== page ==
McDonald’s Creates Worst Marketing Campaign in History of Marketing Those are the poor folks who have to execute this marketing monstrosity. Every morning they have to paste on a smile and pretend to be thrilled at the opportunity to force some sleepy customer to write a poem or declare who she loves or perform a jig …
Digital marketing, particularly social media, has led to an obsession with meaningless numbers.
Followers, “likes”, and connections may give some indication of the size of your potential audience. But those numbers say nothing about whether your audience is really following your lead, liking what you have to say, or connecting with your message.
If followers are all you care about, hundreds of services and tricks can help you drive up those numbers with very little effort at all. You can buy hundreds of “likes” for your Facebook page for just a few cents each. Or you can use a Twitter follower service that automatically or manually follows hundreds of people every day from your account in the hope that a percentage will follow you (and then, after a few days, automatically “unfollow” those who don’t).
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This is a completely true assessment of curation. Curation is a good strategy but like any form of content marketing it takes time. More than time it’s about consistency and focus. Most people give up or stop just as they are about to realize their greatest traffic and monetization gains, that’s why it is important to overcome hurdles in curation…
Many bloggers these days are turning to content curation as a tactic to add to their repertoire of blogging tools. As they do so they are finding that content curation can be hard work. Maybe not as hard as content creation, but it does have its own hurdles and can be very time consuming to do well.
The biggest hurdle to content curation is also why it is valuable to your blog’s community – there is so much information to read through and digest out on the internet. To do well at curation, you need to process 20, 50 maybe 100 articles and posts per day to find great information to curate. Just skimming a bunch of titles from your RSS feed and posting them without comment just doesn’t cut it these days.
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As I was answering by drawing from my 12 years across Asia (China, Japan, South Korea, Singapore, Malaysia), I had a sort of epiphany and started to write down the criteria I thought composed an ecosystem. I then proceeded to score several markets using those, which brought interesting comparisons. The initial draft expanded into this column. It is far from perfect and comments to improve it are welcome!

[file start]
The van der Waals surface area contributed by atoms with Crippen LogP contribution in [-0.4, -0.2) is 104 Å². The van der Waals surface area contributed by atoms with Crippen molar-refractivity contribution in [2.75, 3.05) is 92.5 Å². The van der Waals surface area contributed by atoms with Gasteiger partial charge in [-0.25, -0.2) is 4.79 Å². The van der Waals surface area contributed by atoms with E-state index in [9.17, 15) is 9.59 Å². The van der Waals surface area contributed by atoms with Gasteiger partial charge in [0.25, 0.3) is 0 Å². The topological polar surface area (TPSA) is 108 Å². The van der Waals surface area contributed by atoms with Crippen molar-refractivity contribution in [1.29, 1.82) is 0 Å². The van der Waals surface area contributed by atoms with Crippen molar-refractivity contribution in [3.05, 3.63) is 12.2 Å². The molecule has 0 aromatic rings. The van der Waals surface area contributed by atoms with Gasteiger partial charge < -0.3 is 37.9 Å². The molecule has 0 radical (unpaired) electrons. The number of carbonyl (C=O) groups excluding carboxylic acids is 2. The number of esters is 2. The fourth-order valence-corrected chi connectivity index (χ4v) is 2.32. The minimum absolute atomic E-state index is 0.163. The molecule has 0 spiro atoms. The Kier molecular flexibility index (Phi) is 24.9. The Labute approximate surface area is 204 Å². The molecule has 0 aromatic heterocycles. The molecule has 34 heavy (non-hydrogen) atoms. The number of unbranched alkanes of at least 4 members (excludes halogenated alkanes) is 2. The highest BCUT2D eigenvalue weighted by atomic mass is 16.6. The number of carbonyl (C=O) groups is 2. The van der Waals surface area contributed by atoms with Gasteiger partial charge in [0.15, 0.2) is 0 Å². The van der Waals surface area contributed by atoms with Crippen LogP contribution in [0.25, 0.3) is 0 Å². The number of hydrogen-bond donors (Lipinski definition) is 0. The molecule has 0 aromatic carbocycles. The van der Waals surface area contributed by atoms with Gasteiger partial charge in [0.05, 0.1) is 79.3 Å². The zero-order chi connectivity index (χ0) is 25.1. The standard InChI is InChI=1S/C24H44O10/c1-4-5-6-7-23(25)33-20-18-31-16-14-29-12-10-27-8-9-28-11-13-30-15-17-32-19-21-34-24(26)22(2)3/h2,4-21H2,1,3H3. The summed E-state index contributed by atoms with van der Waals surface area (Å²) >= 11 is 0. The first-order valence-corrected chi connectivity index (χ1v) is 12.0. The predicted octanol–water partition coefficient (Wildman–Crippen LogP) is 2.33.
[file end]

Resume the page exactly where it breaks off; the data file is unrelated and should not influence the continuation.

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If content is currency, what does that make content curation? We’ve all heard the buzzword thrown around, but let’s take a quick look at what it is and why we need to practice it. The “why” is simple. There’s just too much unfiltered real-time data floating around. In his article for Fast Company, “Content Curators Are The New Superheros Of The Web,” Steve Rosenbaum, CEO of Magnify.net and author of Curation Nation, praises those who take it upon themselves to become content curators and gives us some numbers to ponder: Yesterday, 250 million photos were uploaded to Facebook, 864,000 hours of video were uploaded to YouTube, and 294 BILLION emails were sent. And that’s not counting all the check-ins, friend requests, Yelp reviews and Amazon posts, and pins on Pinterest. […]And while algorithms have gotten better at detecting spam, they aren’t keeping up with the massive tide of real-time data.In 2010 we frolicked, Googled, waded, and drowned in 1.2 zettabytes of digital bits and bytes. A year later volume was on an exponential growth curve toward 1.8 zettabytes. (A zettabyte is a trillion gigabytes; that’s a 1 with 21 zeros trailing behind it.)
This is a really good post on the overview of content curation, why it’s important and how to get it done. Well worth the read…